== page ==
I’ve had to surrender some of my prized independence, care for my mother without taking on a condescending or bossy air, and accept the fact as lovingly and graciously as I can, that my littlest loves my mom more than anyone in the world.
More than she loves me.
Against everything that my younger self would have thought possible, I’m endeavoring to guide my mom through the twilight of her life – from the death of her husband to the change from her role as mistress of her own household, to being a part of mine. And I’m learning that I welcome and relish the challenge – most of the time. Even when I lose my temper and get it all wrong – which is often.
No surprise there.
I’m sharing my kitchen – which is huge for me – letting my mom rearrange things, throw out perfectly good mops in favor of her own, over-stuff my pantry, and serve us her “Chinese” food with a French baguette instead of rice.
“Mmm,” I say, hoping she won’t trot out her other “ethnic” dishes. Like spaghetti and meatballs served with a sauce of Campbell’s tomato soup cut with milk. My mom spent seven months in an Italian refugee camp after fleeing Communist Czechoslovakia and is the only person I know who loved everything about Italy, except for the food.
But while her forays into international cuisine are dubious, she’s actually a wonderful cook – when she’s cooking Czech food. Her goulash, potato dumplings, schnitzel and sweet and sour cabbage are a welcome shake-up of our family dinners. I can’t wait to cook Thanksgiving and Christmas meals with her for the first time in years. Goose, mushrooms, fruit tarts, spaetzle.
And the best surprise of all is that I’m once again finding myself falling deeper in love with the man I married. A guy who is not only welcoming his mother-in-law into his home, but is creating two lovely smoking lounges for her on our front and back porches. A man who isn’t afraid to be the bad guy when he needs to be – setting boundaries and confronting very real issues. Like when my mom contradicts our parenting, either behind our backs or right in front of the kids. From “Oh, come on, she can have another ice cream,” (Not after chocolate chip cookies and and a full bag of gummi worms she can’t!) to “If mama won’t buy you phone, I will,” (What the @#$%&*!??)
“It’ll take some adjustment,” my husband says. “But we’ll get to go away alone now, too – have overnight dates.”
I’ll get to tag along on business trips and expand my own career universe without feeling guilty for leaving for a couple of days.
“Most of all, it’s a chance to grow,” my husband reminds me.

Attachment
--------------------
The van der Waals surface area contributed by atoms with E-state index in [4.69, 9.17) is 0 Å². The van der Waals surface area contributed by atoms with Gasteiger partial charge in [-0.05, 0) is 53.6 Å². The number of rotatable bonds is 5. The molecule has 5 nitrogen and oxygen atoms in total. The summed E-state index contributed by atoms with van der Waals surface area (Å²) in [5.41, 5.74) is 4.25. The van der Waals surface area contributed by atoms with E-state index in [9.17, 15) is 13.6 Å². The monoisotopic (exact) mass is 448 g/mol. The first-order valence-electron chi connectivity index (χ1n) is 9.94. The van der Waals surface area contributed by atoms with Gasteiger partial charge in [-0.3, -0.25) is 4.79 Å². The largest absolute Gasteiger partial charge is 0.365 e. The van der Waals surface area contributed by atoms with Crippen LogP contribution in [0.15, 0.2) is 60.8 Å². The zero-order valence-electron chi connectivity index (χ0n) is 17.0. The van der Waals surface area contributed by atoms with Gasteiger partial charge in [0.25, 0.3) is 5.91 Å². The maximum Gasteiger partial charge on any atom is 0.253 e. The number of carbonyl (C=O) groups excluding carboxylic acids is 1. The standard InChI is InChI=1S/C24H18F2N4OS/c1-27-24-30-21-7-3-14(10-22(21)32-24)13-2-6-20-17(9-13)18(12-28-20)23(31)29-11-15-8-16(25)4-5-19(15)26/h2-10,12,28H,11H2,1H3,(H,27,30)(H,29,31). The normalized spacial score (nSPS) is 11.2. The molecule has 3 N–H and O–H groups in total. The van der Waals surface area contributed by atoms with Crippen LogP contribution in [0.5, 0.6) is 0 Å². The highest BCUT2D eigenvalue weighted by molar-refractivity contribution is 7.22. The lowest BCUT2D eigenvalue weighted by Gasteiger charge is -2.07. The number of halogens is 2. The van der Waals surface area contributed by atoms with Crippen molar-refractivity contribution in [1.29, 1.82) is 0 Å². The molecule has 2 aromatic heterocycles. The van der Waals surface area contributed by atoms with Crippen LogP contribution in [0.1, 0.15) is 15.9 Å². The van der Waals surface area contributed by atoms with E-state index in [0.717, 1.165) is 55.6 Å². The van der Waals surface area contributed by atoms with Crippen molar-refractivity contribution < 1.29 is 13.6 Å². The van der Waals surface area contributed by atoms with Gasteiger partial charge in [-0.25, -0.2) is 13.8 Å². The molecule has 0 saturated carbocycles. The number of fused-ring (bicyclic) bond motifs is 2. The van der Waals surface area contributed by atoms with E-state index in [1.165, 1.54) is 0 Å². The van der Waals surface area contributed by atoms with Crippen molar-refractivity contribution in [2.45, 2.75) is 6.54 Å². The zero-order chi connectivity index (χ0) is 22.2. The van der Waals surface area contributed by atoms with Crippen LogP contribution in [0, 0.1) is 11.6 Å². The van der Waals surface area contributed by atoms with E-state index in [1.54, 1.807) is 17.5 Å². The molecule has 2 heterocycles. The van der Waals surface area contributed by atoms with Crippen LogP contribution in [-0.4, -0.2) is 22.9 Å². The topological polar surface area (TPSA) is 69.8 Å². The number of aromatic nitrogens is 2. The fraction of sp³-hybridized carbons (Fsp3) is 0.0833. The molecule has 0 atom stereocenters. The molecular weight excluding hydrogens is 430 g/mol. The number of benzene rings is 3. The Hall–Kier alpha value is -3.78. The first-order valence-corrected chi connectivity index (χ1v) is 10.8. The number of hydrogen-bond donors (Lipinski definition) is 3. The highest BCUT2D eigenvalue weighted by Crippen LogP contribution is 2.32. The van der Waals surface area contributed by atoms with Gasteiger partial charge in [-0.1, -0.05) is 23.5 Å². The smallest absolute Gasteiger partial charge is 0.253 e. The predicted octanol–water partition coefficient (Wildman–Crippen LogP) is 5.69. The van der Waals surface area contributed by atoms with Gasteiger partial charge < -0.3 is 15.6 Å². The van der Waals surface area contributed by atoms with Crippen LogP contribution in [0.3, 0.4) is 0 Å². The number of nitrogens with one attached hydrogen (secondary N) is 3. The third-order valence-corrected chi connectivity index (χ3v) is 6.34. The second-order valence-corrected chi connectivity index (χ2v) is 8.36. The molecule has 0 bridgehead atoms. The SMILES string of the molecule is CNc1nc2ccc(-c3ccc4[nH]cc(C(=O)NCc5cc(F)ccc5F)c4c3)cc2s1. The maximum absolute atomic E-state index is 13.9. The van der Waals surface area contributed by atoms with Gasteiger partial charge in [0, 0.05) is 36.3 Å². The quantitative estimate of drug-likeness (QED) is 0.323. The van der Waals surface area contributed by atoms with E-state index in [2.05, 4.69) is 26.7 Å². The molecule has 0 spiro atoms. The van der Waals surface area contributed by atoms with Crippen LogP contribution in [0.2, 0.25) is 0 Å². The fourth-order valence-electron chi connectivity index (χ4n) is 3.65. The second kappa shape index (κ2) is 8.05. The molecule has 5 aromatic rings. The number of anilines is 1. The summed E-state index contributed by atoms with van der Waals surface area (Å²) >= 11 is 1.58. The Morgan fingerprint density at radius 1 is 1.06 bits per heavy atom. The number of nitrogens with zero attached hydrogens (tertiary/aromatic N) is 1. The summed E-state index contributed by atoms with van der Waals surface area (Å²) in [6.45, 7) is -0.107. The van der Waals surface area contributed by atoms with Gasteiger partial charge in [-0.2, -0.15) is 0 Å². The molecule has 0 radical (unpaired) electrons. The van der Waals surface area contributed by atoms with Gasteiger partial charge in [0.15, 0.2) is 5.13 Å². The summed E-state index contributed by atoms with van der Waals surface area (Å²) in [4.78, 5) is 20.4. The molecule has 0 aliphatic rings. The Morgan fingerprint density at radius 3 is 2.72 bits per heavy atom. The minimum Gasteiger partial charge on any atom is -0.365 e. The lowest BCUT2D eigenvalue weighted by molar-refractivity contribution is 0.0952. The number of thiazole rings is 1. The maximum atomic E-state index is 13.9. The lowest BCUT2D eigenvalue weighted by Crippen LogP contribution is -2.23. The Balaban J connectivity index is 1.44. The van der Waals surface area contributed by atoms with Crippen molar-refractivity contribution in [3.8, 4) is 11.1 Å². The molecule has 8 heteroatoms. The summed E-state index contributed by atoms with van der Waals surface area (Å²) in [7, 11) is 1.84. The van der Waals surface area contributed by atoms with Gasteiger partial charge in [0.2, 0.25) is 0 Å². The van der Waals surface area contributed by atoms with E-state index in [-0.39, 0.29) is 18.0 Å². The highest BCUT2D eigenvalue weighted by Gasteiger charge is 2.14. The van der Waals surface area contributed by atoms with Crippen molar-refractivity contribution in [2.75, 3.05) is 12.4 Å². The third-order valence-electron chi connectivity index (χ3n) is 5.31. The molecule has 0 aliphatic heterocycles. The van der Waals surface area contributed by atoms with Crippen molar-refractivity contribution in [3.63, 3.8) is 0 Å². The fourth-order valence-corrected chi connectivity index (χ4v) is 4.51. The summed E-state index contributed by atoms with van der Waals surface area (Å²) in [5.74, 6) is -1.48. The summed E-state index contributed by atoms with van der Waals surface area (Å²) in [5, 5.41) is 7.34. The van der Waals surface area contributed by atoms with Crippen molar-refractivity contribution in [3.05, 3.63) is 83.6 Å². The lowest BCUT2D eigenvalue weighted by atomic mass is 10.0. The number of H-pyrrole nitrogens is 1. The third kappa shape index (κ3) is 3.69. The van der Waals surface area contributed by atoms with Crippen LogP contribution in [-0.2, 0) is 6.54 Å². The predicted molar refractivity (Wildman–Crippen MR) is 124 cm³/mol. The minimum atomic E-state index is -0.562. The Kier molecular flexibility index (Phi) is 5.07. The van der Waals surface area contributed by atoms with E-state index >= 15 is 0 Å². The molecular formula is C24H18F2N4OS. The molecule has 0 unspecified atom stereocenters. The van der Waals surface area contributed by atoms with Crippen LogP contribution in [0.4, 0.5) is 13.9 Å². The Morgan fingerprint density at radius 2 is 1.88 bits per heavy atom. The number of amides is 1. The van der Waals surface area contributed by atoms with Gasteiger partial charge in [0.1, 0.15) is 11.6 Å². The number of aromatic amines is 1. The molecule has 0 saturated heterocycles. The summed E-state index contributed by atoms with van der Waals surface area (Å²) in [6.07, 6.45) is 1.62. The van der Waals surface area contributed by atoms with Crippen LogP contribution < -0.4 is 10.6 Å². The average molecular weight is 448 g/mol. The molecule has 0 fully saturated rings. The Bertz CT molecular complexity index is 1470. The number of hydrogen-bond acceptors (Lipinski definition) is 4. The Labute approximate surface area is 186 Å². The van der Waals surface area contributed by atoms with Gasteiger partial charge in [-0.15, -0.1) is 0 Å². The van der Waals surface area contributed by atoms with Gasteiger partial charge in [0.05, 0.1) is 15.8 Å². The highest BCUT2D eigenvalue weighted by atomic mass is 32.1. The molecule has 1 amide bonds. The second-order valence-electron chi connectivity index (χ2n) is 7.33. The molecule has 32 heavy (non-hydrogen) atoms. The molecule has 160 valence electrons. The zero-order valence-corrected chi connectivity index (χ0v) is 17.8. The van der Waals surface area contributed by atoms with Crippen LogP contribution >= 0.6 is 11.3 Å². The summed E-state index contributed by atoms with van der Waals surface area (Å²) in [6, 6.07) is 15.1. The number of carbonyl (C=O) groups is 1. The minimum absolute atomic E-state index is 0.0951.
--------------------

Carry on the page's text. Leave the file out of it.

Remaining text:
A surprise always offers that chance – to those who are willing to embrace it.
“Remember, remember always, that all of us, and you and I especially, are descended from immigrants and revolutionists.”
― Franklin D. Roosevelt
American Coldsters – go out and watch the fireworks. Eat barbecue, drink beer and really listen to the lyrics of our national anthem.
Non-American Coldsters – please raise a glass for us today and know that you’re always welcome at our table.
Happy, Happy Birthday, America. I love you with unabashed sentiment.
Let me start with my grandfather, who used to wash my car by hand any time I left it in his driveway. He made me lunch during the mean girl years, when I would walk to his house midday to get a break from Middle School politics. Heating up pork and dumplings over the stove, he’d spoon them carefully onto my plate and pour me a generous glass of milk. A kiss on the forehead came with every meal.
To my dad, who married my mom when I was four and treated me and my brother as his own. He showed us the world on his dime and spent his money on our educations instead of getting a new Lincoln. There wasn’t a night I can remember when he didn’t get a call from one of his patients or a time when he ever complained about it. I realize now that he taught me, by example, to see the value of getting up night after night with my children – the bond that creates even when you’re so tired you want to cry.
To my boyfriends – even the worst of them were pretty darned good. And let’s face it, I wasn’t always an easy girl to please. I demanded a steady diet of adventure and engagement, when most guys would rather just save their pennies for that heart-shaped pendant they’d heard other girls wanted.